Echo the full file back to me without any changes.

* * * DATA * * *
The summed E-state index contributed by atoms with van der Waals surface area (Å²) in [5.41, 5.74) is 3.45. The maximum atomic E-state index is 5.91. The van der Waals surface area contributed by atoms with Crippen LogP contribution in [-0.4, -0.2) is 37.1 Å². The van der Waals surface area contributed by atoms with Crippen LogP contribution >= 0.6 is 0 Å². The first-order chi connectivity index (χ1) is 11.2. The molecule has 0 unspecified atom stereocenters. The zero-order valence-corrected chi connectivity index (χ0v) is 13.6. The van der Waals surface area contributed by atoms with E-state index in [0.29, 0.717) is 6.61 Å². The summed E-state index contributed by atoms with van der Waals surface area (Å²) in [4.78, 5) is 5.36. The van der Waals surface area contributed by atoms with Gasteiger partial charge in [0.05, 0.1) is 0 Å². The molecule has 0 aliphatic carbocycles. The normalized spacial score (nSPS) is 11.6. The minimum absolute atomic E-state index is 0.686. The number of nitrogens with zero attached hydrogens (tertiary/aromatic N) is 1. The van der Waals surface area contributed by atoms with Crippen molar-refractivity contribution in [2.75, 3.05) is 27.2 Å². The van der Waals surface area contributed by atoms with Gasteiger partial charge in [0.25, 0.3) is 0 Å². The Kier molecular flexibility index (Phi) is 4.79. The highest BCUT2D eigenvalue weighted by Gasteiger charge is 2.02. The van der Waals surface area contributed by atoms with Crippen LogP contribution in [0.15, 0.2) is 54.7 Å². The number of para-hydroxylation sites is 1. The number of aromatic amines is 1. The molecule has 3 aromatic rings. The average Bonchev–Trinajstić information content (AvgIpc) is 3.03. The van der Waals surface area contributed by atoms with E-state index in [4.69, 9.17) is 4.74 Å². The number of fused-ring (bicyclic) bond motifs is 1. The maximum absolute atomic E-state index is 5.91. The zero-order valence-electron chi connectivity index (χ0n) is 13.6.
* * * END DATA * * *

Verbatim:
The summed E-state index contributed by atoms with van der Waals surface area (Å²) in [5.41, 5.74) is 3.45. The maximum atomic E-state index is 5.91. The van der Waals surface area contributed by atoms with Crippen LogP contribution in [-0.4, -0.2) is 37.1 Å². The van der Waals surface area contributed by atoms with Crippen LogP contribution >= 0.6 is 0 Å². The first-order chi connectivity index (χ1) is 11.2. The molecule has 0 unspecified atom stereocenters. The zero-order valence-corrected chi connectivity index (χ0v) is 13.6. The van der Waals surface area contributed by atoms with E-state index in [0.29, 0.717) is 6.61 Å². The summed E-state index contributed by atoms with van der Waals surface area (Å²) in [4.78, 5) is 5.36. The van der Waals surface area contributed by atoms with Gasteiger partial charge in [0.05, 0.1) is 0 Å². The molecule has 0 aliphatic carbocycles. The normalized spacial score (nSPS) is 11.6. The minimum absolute atomic E-state index is 0.686. The number of nitrogens with zero attached hydrogens (tertiary/aromatic N) is 1. The van der Waals surface area contributed by atoms with Crippen molar-refractivity contribution in [2.75, 3.05) is 27.2 Å². The van der Waals surface area contributed by atoms with Gasteiger partial charge in [0.25, 0.3) is 0 Å². The Kier molecular flexibility index (Phi) is 4.79. The highest BCUT2D eigenvalue weighted by Gasteiger charge is 2.02. The van der Waals surface area contributed by atoms with Crippen LogP contribution in [0.15, 0.2) is 54.7 Å². The number of para-hydroxylation sites is 1. The number of aromatic amines is 1. The molecule has 3 aromatic rings. The average Bonchev–Trinajstić information content (AvgIpc) is 3.03. The van der Waals surface area contributed by atoms with E-state index in [4.69, 9.17) is 4.74 Å². The number of fused-ring (bicyclic) bond motifs is 1. The maximum absolute atomic E-state index is 5.91. The zero-order valence-electron chi connectivity index (χ0n) is 13.6.